I added The Chilbury Ladies Choir by Jennifer Ryan to my list of books to watch out for after reading a review by Ami from Luv To Read. Ami loved the book and in her review praised the story for focussing on the people who carried on at home during World War Two as best they could, which is a different point of view than many other stories set during this time.
The story is told using the letters and journals of the various female characters who live in Chilbury, in Kent in 1940. Many of them are members of the Chilbury Ladies Choir, which was formed after the Vicar announced the closure of the regular choir since so many of the men had left to go to war.
There are a number of stories going on at the same time, including a scheme between the enormously unpleasant Brigadier Winthrop and an unscrupulous midwife to swap new-born babies in order to keep the Chilbury Manor estate in his family. Another story-line follows the Brigadier’s beautiful young daughter as she falls in love with an artist who may or not be a spy or a black-marketeer, while another plot-line follows his younger daughter, who desperately wants to be grown up and important.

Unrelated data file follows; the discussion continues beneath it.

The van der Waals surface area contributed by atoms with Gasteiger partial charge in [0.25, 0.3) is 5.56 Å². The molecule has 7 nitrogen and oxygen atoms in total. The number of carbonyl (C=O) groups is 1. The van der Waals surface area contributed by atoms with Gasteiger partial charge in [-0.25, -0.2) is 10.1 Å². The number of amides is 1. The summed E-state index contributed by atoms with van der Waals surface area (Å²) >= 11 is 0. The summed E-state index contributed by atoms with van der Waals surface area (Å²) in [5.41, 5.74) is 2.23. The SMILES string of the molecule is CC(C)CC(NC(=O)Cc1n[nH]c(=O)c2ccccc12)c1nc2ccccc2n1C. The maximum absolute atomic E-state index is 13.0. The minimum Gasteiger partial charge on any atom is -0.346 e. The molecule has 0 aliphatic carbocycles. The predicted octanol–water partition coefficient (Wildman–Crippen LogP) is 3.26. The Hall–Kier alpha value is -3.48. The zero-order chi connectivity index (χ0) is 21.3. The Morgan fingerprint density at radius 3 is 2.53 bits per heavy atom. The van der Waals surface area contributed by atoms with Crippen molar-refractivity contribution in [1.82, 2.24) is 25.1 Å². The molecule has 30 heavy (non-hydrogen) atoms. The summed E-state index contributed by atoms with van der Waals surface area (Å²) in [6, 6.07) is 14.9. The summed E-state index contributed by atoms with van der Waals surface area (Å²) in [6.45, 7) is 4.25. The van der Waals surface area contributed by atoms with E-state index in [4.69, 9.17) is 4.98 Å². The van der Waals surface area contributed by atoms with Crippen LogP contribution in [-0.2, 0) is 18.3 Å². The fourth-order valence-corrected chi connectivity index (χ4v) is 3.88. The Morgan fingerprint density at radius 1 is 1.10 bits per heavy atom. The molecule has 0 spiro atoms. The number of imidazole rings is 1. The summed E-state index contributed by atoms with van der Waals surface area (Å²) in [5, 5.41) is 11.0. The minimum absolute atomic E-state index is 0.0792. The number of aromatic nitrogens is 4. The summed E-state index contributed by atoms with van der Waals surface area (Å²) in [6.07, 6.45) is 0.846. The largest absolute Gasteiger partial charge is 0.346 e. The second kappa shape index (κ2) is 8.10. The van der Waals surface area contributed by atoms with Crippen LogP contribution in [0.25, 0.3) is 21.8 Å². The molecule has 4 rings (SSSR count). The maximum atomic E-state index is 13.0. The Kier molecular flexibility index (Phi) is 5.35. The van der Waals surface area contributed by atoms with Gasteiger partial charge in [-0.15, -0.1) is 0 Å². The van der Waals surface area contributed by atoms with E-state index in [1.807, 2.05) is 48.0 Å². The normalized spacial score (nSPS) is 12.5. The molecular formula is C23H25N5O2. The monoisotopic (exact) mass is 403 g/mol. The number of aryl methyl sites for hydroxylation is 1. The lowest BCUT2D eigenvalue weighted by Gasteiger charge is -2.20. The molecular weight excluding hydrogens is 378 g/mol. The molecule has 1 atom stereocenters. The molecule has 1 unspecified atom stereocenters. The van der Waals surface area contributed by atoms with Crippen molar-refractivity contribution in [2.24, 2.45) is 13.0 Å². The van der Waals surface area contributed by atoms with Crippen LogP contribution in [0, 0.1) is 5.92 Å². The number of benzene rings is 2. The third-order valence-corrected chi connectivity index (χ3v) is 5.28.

Other characters and storylines follow a lovely widow whose only son has gone off to war and a stand-offish Colonel billeted with her, a young Jewish evacuee from Czechoslovakia, a bossy older woman who was opposed to the choir, a young mother and the music teacher who brought the choir together.
As the story takes place, the characters endure the bombs that drop on them and witness frightening dogfights between their own RAF planes and German planes, all the while trying to do the best they can for themselves and (in most cases), for each other.
Some of the letters seemed too contrived and read as if their only reason for inclusion was to advance particular story lines. I also found that some of the descriptions went on for far too long, but the story itself was heartwarming.
The Chilbury Ladies Choir seemed to me to have been written on purpose to be a movie or even better, a musical, particularly the scenes with the choir. I think I’ll like this better as a film than as a book.